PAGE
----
LIKELY COLOURED ACTIONS OF THE GOVERNMENT
The Supreme Court has held that the doctrine of colourability is based on the principle that the state cannot do indirectly what it cannot do directly. In Ujjam Bai v State of U.P., the Court had extended the application of this doctrine to executive actions. In relation to this pandemic, it is argued that the state is likely to indirectly violate the right to privacy of the citizens by means of private technology-based companies.
However, I argue that despite the huge amount of data being collected by such applications of the government, the spread of coronavirus cannot be prevented by the mere prospective collection of location data as these applications have only been launched recently. Further, the success of these applications largely depends on the number of people downloading them on their mobile phones and feeding reliable data into the applications. The number of people with access to smartphones and internet is abysmally low in India. The prospect of being quarantined if they would have come in contact with an infected individual would further deter people from providing reliable data into such applications.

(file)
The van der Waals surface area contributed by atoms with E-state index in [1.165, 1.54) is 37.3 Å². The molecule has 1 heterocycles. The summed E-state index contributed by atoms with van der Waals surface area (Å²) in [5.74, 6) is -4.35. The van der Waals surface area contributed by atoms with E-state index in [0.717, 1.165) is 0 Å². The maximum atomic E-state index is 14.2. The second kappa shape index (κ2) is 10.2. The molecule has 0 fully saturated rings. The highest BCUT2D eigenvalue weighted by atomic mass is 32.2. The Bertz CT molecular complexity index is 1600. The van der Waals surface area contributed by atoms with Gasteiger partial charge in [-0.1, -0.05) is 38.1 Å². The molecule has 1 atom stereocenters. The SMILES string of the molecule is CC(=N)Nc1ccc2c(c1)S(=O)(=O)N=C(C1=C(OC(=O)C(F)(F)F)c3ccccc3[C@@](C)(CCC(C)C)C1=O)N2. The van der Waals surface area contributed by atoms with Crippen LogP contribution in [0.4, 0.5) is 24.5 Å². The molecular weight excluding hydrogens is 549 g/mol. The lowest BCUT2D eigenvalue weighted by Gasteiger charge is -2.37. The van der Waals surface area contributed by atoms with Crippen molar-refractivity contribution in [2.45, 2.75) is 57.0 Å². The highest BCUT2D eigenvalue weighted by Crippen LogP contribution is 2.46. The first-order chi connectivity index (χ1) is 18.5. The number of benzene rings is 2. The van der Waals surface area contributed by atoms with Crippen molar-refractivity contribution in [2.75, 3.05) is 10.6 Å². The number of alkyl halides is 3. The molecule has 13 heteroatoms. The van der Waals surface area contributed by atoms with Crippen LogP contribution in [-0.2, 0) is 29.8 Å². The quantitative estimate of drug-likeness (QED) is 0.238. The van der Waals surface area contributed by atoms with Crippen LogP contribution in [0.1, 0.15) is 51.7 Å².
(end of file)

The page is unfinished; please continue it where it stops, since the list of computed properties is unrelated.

For these reasons, it has been accepted by people involved in consultations for ‘Aarogya Setu’ that the application cannot be universally adopted in India. This would, in turn, require the government to turn to private technology-based companies, which are in control of a huge amount of location and other data of its users, for effective tracking and monitoring during the pandemic. Such an implication is not ill-founded for the reason that, reportedly, countries across the globe are resorting to similar methods for efficient tracking.